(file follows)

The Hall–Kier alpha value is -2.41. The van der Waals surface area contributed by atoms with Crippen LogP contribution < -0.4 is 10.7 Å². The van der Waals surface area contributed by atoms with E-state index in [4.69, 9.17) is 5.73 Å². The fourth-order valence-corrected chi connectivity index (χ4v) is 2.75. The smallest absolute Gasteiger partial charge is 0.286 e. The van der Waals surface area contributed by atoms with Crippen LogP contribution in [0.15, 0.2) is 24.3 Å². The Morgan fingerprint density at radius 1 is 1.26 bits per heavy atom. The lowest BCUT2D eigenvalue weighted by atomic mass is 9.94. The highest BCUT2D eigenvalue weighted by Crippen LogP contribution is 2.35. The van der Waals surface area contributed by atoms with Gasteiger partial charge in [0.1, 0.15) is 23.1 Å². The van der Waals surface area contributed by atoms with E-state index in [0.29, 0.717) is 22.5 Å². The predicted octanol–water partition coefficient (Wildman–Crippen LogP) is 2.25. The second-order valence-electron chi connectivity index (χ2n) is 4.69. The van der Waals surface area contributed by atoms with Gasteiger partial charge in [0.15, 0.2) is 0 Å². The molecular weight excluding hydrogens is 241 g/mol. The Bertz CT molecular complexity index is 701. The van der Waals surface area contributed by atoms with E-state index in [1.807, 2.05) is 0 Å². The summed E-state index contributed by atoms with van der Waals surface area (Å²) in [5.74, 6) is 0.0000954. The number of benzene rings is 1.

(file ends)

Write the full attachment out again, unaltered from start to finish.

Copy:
The Hall–Kier alpha value is -2.41. The van der Waals surface area contributed by atoms with Crippen LogP contribution < -0.4 is 10.7 Å². The van der Waals surface area contributed by atoms with E-state index in [4.69, 9.17) is 5.73 Å². The fourth-order valence-corrected chi connectivity index (χ4v) is 2.75. The smallest absolute Gasteiger partial charge is 0.286 e. The van der Waals surface area contributed by atoms with Crippen LogP contribution in [0.15, 0.2) is 24.3 Å². The Morgan fingerprint density at radius 1 is 1.26 bits per heavy atom. The lowest BCUT2D eigenvalue weighted by atomic mass is 9.94. The highest BCUT2D eigenvalue weighted by Crippen LogP contribution is 2.35. The van der Waals surface area contributed by atoms with Gasteiger partial charge in [0.1, 0.15) is 23.1 Å². The van der Waals surface area contributed by atoms with E-state index in [0.29, 0.717) is 22.5 Å². The predicted octanol–water partition coefficient (Wildman–Crippen LogP) is 2.25. The second-order valence-electron chi connectivity index (χ2n) is 4.69. The van der Waals surface area contributed by atoms with Gasteiger partial charge in [0.15, 0.2) is 0 Å². The molecular weight excluding hydrogens is 241 g/mol. The Bertz CT molecular complexity index is 701. The van der Waals surface area contributed by atoms with E-state index in [1.807, 2.05) is 0 Å². The summed E-state index contributed by atoms with van der Waals surface area (Å²) in [5.74, 6) is 0.0000954. The number of benzene rings is 1.